State of the Arts
After a 30-year sabbatical from photography, Todd R. Lockwood  picked up the camera he’d acquired as a teen and started “shooting and shooting” again.
A man who has managed several careers — including running a recording studio, a software company and an online merchandising business — Lockwood returned to his original calling in 2007, after his mother’s death. He began with a series of portraits of his then-10-year-old son, Cooper. One image in particular stood out for him because, Lockwood says, “It was almost in the realm of sculpture.”
Experimenting with film and digital processing, he achieved “a sort of hyper-reality” that conveys acute physical clarity as well as psychological insights. “I got really excited,” Lockwood recalls during an interview at his South Burlington home, which doubles as his photography studio. He started asking friends to come over and sit for portraits.
Selected results of those sessions, along with a few samples of Lockwood’s earlier work, will be displayed at the Shelburne Farms  Coach Barn on August 27 and 28.
The artist says he establishes “an immediate level of trust” by choosing subjects he has known well over the years. (Hence the show’s title: “One Degree of Separation.”) In the studio, “barriers came down,” and personalities were revealed.
Many of these sitters are contemporaries of the lean, white-haired 57-year-old. “They’re at the top of their game right now,” Lockwood surmises. Wizened features and expressive gazes “make them much better photographic subjects than they would’ve been 30 years ago.”
In one of the most intimate shots, Burlington musician and Vermont Public Radio host Robert Resnik is captured in a rapturous grimace as, body bent, he fingers a button accordion. Dhyani Ywahoo, leader of the Lincoln-based Sunray Meditation Society, appears similarly transported in an eyes-uplifted, seemingly clairvoyant trance.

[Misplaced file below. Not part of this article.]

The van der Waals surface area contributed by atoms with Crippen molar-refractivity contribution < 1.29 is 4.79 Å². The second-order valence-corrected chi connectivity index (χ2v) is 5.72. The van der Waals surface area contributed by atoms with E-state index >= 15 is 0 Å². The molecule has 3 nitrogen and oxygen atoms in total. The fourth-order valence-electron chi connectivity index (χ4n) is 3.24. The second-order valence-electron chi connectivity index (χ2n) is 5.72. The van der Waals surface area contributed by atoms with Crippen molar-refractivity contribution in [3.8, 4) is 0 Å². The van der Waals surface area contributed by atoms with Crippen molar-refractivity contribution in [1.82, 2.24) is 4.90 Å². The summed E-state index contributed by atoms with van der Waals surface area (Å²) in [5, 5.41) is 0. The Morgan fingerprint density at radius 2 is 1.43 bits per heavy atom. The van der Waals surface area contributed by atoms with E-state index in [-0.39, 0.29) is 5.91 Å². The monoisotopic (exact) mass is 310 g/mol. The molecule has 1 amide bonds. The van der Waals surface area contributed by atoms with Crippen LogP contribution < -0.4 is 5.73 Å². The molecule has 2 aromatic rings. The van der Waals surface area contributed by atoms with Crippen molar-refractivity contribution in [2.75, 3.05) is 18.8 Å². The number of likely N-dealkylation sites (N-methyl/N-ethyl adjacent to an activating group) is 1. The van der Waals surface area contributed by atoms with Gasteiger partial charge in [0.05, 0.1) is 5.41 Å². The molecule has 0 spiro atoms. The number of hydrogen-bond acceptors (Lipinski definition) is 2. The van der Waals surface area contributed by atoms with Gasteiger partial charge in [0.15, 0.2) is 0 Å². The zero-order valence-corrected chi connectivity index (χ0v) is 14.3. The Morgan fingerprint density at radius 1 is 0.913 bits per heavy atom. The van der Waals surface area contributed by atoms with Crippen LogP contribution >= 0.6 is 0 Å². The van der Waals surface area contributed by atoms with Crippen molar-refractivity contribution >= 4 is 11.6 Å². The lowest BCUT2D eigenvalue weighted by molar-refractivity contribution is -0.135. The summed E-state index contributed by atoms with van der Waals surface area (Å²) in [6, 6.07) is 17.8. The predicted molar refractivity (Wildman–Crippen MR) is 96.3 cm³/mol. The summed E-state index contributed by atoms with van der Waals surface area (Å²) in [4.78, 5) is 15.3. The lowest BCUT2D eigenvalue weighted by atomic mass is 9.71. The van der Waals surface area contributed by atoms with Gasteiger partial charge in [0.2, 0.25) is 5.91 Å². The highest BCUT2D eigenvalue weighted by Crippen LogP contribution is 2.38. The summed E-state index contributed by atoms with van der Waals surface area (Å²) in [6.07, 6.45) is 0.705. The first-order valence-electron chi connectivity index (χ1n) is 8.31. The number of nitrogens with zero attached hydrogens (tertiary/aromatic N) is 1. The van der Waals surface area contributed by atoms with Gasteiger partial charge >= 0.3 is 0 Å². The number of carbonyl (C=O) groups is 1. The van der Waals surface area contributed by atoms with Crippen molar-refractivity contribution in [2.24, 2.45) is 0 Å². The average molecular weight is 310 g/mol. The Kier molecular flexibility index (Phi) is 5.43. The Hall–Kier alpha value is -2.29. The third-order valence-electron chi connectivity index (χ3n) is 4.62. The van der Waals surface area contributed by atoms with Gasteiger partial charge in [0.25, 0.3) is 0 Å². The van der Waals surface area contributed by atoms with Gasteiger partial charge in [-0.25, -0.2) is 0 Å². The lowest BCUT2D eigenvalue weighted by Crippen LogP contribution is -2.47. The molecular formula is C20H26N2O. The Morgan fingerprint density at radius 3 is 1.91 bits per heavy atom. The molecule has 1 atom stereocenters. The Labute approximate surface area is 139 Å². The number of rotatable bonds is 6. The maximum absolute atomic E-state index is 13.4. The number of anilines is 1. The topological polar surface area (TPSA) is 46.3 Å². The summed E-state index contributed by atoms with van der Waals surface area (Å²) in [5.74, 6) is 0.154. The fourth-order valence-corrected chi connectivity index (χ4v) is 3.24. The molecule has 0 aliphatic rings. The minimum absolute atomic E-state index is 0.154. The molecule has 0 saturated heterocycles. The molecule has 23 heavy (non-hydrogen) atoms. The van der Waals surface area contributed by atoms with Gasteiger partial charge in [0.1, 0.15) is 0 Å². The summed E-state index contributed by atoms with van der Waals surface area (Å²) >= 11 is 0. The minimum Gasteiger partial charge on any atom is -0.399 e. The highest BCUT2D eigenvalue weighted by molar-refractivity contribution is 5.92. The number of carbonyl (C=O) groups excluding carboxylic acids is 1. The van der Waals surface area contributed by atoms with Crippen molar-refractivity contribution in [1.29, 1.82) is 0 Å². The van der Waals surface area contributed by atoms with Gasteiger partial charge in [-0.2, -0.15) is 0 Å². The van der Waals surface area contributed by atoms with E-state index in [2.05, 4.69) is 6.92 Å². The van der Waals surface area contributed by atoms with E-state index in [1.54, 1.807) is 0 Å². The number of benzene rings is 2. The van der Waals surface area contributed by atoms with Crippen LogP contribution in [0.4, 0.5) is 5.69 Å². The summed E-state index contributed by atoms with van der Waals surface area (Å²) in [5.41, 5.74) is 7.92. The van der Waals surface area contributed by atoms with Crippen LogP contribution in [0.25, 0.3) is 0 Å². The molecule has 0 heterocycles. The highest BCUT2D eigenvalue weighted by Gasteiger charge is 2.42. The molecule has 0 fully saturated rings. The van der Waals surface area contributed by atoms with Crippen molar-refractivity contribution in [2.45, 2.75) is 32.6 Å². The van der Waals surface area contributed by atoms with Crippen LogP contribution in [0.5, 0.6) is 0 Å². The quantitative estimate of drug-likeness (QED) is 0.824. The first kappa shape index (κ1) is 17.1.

Lockwood achieves an exceptional degree of precision by digitally scanning his black-and-white film negatives to a high resolution. He then spends three or more days manipulating the image on his computer. Some of the portraits in the show — which measure either 20 by 20 or 48 by 48 inches — are so close-up that individual eyebrow hairs can be clearly seen, as can veins crisscrossing the whites of a subject’s eyes.
Locally famous artists account for several of the 17 recent portraits included in the Shelburne show. Many viewers will recognize performer Rusty DeWees , as well as painter dug nap , pianist Elaine Greenfield , graphic designer Michael Jager and actor-filmmaker Allan Nicholls. But their expressions often grant viewers a deeper look at the person behind the celebrity. DeWees, for example, wears a pensive mien quite unlike his comical “Logger” persona.
While Lockwood is clearly pleased to acquaint Vermonters with his considerable skills as a photographer, “the best audience for this work will be one that does not recognize any of the people in it,” he declares in the show’s catalogue. “Anonymity allows the portraits to be viewed in a more fundamental way. We see parts of ourselves in them. They make us take stock of our lives.”